Learning how to effectively use Microsoft Excel can be a daunting proposition. It is arguably the most valuable tool businesses have at their disposal, but the hundreds upon hundreds of functions, formatting options and other uses can seem overwhelming. From formatting monthly expense reports to organizing an inter-departmental to-do list, there are a number of ways Excel can be used and several formatting options to make it all flow that much smoother. (You can also use Excel spreadsheets to help organize your office Fantasy Football picks, too. Just sayin’!)

Thankfully, unless your goal is to create a small business that sells Excel expertise, you won’t need to know all of them. Here are a few of the more useful functions that Excel has to offer and some practical ways you can use these to make your life at the office a bit easier.

**SUMIFS:**

SUM is one of the most basic yet most useful functions in Excel. Being able to quickly add up a large amount of data with one simple formula has saved countless hours of using the Google search bar as a calculator (PRO TIP: use “**alt** + **=**” to autosum an entire row or column of data for ultimate efficiency). However, the versatility of the sum function is limited by its simplicity, and this is where SUMIF(s) come into play.

Let’s say you have a large table of sales data that includes total sales, seller, city, product sold and month the product was sold in:

The SUM formula could easily add up the total sales, but your boss wants the total sales of hand sanitizer products. Simply use SUMIF to find the answer:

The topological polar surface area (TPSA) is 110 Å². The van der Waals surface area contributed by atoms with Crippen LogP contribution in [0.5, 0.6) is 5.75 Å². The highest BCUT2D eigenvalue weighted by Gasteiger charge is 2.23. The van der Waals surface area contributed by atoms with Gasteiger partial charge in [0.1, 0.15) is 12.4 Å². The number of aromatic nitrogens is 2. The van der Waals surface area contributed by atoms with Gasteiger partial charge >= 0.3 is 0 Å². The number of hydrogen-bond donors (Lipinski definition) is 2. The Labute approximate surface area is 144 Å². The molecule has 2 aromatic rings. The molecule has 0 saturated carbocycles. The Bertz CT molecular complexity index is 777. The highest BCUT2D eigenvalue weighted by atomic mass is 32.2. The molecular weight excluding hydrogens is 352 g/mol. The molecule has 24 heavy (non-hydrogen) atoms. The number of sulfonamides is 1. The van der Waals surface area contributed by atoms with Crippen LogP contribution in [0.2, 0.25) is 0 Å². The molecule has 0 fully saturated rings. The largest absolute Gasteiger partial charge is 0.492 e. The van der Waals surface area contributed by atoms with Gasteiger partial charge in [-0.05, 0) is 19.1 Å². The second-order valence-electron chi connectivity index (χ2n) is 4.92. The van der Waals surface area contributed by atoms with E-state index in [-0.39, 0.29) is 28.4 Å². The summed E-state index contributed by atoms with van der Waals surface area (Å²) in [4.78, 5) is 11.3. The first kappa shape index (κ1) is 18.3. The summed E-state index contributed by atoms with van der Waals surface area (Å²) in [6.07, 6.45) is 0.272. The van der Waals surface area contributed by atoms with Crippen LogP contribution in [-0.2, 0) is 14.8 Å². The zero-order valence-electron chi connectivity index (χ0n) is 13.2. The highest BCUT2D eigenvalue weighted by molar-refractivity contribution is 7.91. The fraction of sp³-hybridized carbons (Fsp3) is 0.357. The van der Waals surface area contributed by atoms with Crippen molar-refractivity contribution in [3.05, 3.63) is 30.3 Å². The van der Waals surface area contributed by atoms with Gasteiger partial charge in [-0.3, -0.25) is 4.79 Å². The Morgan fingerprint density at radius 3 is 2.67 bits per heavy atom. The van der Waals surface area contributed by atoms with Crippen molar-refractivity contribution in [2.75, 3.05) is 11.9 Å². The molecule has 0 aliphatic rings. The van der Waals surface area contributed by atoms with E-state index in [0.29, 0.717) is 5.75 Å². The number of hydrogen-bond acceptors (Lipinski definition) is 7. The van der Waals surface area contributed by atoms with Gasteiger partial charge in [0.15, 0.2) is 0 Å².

First, select the product range. Then add the criteria of “hand sanitizer”, and finally, choose the range of values to be summed. Your formula would look something like this:

**=SUMIF(D:D,”hand sanitizer”,E:E)**

This tells Excel to sum all the data in column E that matches the criteria in column D. With 1,000 rows of data, the total comes to over 6,000 units sold.

Now, let’s say your boss wants the total sales of hand sanitizer products in Chicago, IL, that were sold by your co-worker Amy in the month of March (because your boss is a jerk). Sound impossible? Not with SUMIFS!

SUMIFS allows you to do a SUMIF formula with multiple criteria:

This time, start with values to be summed and then add each criterion needed. The end result will look like this:

**=SUMIFS(E:E,B:B,”Amy”,C:C,”Chicago, IL”,D:D,”Hand Sanitizer”,A:A,”3″)**

That value totals 97. To put it simply, choose each column to select data from and then tell Excel which value to sum from that column. Values that match every criterion will be summed.